Reasons or Rationalisations

This post provides a brief overview of a paper where we tested alternative explanations of moral dumbfounding proposed by critics (McHugh et al. 2020).

(full text available here)


I’m not sure how I ended up studying moral dumbfounding1, but it has intrigued me since I first read about it in a chapter by Prinz (2005). I admit that the first time I read the scenarios, I found myself dumbfounded. This meant that I was puzzled by critics of the phenomenon arguing that dumbfounding might not be a real phenomenon.

Challenges to Moral Dumbfounding

Arguments against the dumbfounding narrative include:

  • Failure to provide reasons does not mean there are no reasons (Sneddon 2007)

  • People implicitly perceive harm in ostensibly harmless scenarios (Gray, Schein, and Ward 2014)

  • People have do have reasons but are “beaten into submission” (Jacobson 2012)

  • People base their judgements on harm based reasons or norm based reasons (Royzman, Kim, and Leeman 2015)

Evidence for Judgements based on Principles or Reasons

The strongest challenge to moral dumbfounding came from a set of studies by Royzman, Kim, and Leeman (2015), which tested moral dumbfounding directly, using the Julie and Mark dilemma which reads:

Julie and Mark, who are brother and sister, are travelling together in France. They are both on summer vacation from college. One night they are staying alone in a cabin near the beach. They decide that it would be interesting and fun if they tried making love. At very least it would be a new experience for each of them. Julie was already taking birth control pills, but Mark uses a condom too, just to be safe. They both enjoy it, but they decide not to do it again. They keep that night as a special secret between them, which makes them feel even closer to each other.

  • Royzman et al. (2015) identified two principles that appear to be guiding judgements
    • The Harm Principle
    • The Norm Principle
  • Participants who endorse either principle have a reason to judge the behaviour of Julie and Mark as wrong (and therefore cannot be dumbfounded)

Exclusion of Participants

Royzman et al. (2015) excluded participants who endorsed either principle from analysis, and found that dumbfounding effectively disappeared.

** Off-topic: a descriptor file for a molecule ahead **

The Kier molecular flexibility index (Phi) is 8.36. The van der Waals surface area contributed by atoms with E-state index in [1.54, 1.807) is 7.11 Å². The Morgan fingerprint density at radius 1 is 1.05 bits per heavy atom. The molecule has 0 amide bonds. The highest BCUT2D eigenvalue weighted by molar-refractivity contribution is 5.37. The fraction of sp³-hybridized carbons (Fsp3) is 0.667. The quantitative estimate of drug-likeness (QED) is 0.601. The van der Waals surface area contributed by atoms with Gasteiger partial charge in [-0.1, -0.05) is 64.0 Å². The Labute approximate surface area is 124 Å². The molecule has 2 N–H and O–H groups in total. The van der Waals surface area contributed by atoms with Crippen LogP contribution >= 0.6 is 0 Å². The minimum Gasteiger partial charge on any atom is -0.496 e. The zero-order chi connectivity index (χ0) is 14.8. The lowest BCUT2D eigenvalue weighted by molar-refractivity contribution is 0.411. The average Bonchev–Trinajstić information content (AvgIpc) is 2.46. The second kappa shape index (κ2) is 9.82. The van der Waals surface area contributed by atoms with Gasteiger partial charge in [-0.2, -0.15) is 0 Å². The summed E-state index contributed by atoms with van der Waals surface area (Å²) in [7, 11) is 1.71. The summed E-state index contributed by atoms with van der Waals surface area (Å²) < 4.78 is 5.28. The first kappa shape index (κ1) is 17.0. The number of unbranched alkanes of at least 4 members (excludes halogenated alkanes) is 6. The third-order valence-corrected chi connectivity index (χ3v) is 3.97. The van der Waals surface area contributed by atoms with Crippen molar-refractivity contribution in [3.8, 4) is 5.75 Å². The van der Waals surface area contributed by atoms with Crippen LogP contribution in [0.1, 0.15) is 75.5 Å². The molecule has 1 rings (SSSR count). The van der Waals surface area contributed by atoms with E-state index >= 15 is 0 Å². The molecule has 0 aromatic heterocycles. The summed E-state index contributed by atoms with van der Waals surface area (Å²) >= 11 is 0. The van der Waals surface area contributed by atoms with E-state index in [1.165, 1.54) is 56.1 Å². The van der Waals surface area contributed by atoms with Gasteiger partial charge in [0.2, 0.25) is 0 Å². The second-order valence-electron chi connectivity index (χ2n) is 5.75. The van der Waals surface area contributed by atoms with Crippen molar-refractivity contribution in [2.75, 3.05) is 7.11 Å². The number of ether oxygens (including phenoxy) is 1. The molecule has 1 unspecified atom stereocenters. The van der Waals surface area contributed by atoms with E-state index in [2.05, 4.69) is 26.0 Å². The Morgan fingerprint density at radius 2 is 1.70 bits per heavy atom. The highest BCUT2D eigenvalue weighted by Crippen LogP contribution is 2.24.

Harm-based reasons

Participants were presented with the following two questions (emphasis added here):

  • “are you able to believe that Julie and Mark’s having sex with each other will not negatively affect the quality of their relationship or how they feel about each other later on?”
  • “are you able to believe that Julie and Mark’s having sex with each other will have no bad consequences for them personally and/or for those close to them?”

If participants responded “no” to either question they were excluded from analysis.

Norm-based reasons

Participants were presented with the following two statements and asked to select the one they agrred with most (emphasis added here):

  1. “violating an established moral norm just for fun or personal enjoyment is wrong only in situations where someone is harmed as a result, but is acceptable otherwise.”
  2. “violating an established moral norm just for fun or personal enjoyment is inherently wrong even in situations where no one is harmed as a result.”

Participants who selected the second statement were excluded from analysis.

Reasons or Rationalizations

Royzman et al. (2015) excluded participants based on their endorsing of either principle. We argue that endorsing provides a poor measure of the degree to which participants judgements can be attributed to a given principle. We propose that if a participant’s judgement is based on a given principle, the participant should be able to articulate the principle independently of a prompt, and they should apply that principle across different contexts. We contcuted 3 studies to address this.

Three Exclusion Criteria